This week’s CPI report served up tough love for both bulls and hopeful doves. The rally that took us back above 4,000 on the S&P 500 was put to a painful end on Tuesday, when the S&P fell 4.3% and the Nasdaq tumbled 5.2% on the heels of hotter-than-expected inflation. The problem is that it wasn’t just hotter on one metric — it was hotter on the headline number, the core number, and when measured month-over-month and year-over-year.
The real star of the “tough love” show was the month-over-month (m/m) change. According to estimates, this month was expected to be the first where CPI would post a negative m/m reading since May 2020. Instead, we got a positive 0.1%.
It’s Not Me, It’s You
It’s not energy, it’s services. The optimism about a cooler inflation report was driven by the fact that energy and gas prices have fallen substantially in the last three months. WTI Crude Oil is down 28% over that period and the average cost of gas in the U.S. is down over 26%. The chart above depicts the energy (yellow) component pulling the overall reading down.
But an increase in services inflation won the fight this time. In particular, the problem spot that is finally emerging in the data is housing, which falls under services in this methodology. We’ve known for some time that housing affordability is low and that home prices and rent levels have skyrocketed. We also know that they haven’t started to come down in a meaningful way, and that it takes longer for housing market indicators to make their way into these headline numbers. And here we are.
For those of you who are younger than I am, “Everybody Hurts” is a 90s song by a band called R.E.M., and it’s not short on sad lyrics.
On Tuesday, we saw the worst one-day drop in the S&P since June 2020. I can’t help but think it was a pivotal day, whether it was the realization that sticky inflation will require more pain to fix, or simply the beginning of another valuation flush that could take us down to prior lows. There’s also the possibility it will look like an overreaction in a couple months.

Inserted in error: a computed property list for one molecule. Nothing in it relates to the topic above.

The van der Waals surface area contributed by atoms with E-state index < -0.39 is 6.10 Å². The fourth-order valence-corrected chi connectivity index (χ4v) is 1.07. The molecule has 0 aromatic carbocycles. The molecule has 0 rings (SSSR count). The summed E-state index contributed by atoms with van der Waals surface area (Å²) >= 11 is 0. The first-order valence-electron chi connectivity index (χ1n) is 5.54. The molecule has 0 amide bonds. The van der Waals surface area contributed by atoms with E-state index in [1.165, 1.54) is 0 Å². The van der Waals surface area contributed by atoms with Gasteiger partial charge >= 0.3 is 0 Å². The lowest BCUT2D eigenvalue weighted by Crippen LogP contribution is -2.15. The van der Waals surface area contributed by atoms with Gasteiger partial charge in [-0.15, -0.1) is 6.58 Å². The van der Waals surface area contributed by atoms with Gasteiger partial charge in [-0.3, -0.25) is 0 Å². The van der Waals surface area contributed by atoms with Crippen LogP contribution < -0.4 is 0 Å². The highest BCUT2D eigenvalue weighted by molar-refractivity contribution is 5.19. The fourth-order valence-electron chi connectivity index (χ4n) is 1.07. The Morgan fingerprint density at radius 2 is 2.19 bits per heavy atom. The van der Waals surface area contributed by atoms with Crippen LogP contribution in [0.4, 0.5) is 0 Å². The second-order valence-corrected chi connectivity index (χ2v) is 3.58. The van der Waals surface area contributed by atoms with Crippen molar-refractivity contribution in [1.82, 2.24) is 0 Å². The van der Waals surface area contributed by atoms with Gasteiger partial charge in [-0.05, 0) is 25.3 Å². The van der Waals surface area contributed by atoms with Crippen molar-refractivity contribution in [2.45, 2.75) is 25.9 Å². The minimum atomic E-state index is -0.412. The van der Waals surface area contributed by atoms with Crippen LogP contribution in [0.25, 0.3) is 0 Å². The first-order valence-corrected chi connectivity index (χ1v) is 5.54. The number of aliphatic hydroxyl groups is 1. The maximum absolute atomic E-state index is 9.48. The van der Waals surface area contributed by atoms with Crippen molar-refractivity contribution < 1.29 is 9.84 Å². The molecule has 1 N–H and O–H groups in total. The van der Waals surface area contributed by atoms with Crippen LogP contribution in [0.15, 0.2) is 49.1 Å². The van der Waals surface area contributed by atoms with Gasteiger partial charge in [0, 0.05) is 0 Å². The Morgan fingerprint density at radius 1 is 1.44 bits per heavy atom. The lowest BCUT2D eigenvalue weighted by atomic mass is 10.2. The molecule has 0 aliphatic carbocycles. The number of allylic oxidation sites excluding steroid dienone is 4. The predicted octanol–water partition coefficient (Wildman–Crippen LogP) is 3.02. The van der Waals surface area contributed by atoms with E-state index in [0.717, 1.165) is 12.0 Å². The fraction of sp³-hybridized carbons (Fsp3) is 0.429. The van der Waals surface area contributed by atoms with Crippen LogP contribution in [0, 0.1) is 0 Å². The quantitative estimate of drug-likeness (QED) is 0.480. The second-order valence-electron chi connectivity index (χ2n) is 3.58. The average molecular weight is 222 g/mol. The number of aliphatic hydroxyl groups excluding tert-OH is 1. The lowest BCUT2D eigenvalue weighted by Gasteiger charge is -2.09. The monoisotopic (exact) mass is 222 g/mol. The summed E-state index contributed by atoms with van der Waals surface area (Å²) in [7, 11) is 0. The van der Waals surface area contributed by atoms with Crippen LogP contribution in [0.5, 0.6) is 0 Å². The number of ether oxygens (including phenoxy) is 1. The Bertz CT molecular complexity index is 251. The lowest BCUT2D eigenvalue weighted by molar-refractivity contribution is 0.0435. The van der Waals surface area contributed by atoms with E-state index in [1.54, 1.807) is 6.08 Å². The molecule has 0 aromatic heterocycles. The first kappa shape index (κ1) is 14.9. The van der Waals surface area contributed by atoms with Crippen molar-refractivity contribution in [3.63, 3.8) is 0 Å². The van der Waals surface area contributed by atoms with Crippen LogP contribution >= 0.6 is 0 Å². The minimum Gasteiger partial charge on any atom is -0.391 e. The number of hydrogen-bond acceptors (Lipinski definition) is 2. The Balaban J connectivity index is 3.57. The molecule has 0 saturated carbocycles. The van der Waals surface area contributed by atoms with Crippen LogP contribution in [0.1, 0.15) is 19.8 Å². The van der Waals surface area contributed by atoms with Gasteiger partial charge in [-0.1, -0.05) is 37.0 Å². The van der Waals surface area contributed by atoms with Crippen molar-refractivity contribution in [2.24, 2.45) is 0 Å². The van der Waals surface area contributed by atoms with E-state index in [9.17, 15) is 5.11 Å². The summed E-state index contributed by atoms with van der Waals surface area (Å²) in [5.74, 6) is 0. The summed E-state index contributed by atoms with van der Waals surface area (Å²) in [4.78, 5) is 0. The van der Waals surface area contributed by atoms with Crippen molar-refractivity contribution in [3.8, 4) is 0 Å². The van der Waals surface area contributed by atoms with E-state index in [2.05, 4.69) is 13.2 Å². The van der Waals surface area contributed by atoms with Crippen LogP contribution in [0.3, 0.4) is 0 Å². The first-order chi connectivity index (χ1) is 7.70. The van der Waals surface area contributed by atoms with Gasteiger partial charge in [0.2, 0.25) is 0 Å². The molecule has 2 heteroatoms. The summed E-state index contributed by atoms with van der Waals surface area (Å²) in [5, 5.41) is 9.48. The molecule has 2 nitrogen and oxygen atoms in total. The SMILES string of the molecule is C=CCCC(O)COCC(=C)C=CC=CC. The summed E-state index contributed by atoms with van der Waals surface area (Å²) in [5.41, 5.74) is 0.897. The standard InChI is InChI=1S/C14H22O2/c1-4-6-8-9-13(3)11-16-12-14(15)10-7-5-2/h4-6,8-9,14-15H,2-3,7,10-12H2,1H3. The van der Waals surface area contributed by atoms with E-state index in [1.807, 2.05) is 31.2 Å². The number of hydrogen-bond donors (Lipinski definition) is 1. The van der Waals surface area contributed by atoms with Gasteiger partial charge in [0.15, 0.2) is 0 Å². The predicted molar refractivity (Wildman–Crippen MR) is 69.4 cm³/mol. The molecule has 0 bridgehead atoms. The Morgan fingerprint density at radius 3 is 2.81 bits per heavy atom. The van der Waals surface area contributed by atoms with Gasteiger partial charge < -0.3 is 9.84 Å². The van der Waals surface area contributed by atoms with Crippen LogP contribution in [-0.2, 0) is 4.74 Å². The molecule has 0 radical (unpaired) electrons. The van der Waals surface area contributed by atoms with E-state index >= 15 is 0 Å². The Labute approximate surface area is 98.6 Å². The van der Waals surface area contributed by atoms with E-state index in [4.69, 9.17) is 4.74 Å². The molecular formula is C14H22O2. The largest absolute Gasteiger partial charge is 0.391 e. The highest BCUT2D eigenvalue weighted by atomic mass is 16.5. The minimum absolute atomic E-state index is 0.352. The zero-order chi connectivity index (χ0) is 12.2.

In any event, I think we’ll talk about that day for a while, but it’s important to put it in perspective. A 4.3% daily drop was large by any standards, but still not nearly as large as what we saw in the depths of Covid when uncertainty was at its peak and the market literally wasn’t functioning as it should.
I don’t want to minimize it though. September and October can be tough months for markets and this year feels like no exception. Given that we have a Fed meeting looming in the next week, and it will be one where they publish a new dot plot and summary of economic projections, there could be more one-day flushes to come. These pesky high inflation prints could be foreshadowing a more hawkish dot plot, and higher projections for inflation, unemployment, and the Fed Funds Rate.
The persistently hawkish stance and messaging by the Fed leads me to believe that markets may see a few more daily stabs downward that proves to be a final big flush. This may sound odd, but if that happens swiftly, meaning within the next couple months, that actually becomes the bull case in my view. It could be a quick and painful drop, resulting in a renewed move higher later in the year that’s more durable, as inflation falls more notably. Of course, no one knows exactly what will happen or when, but on days when everybody hurts, I tend to believe that the end of pain comes closer into view.
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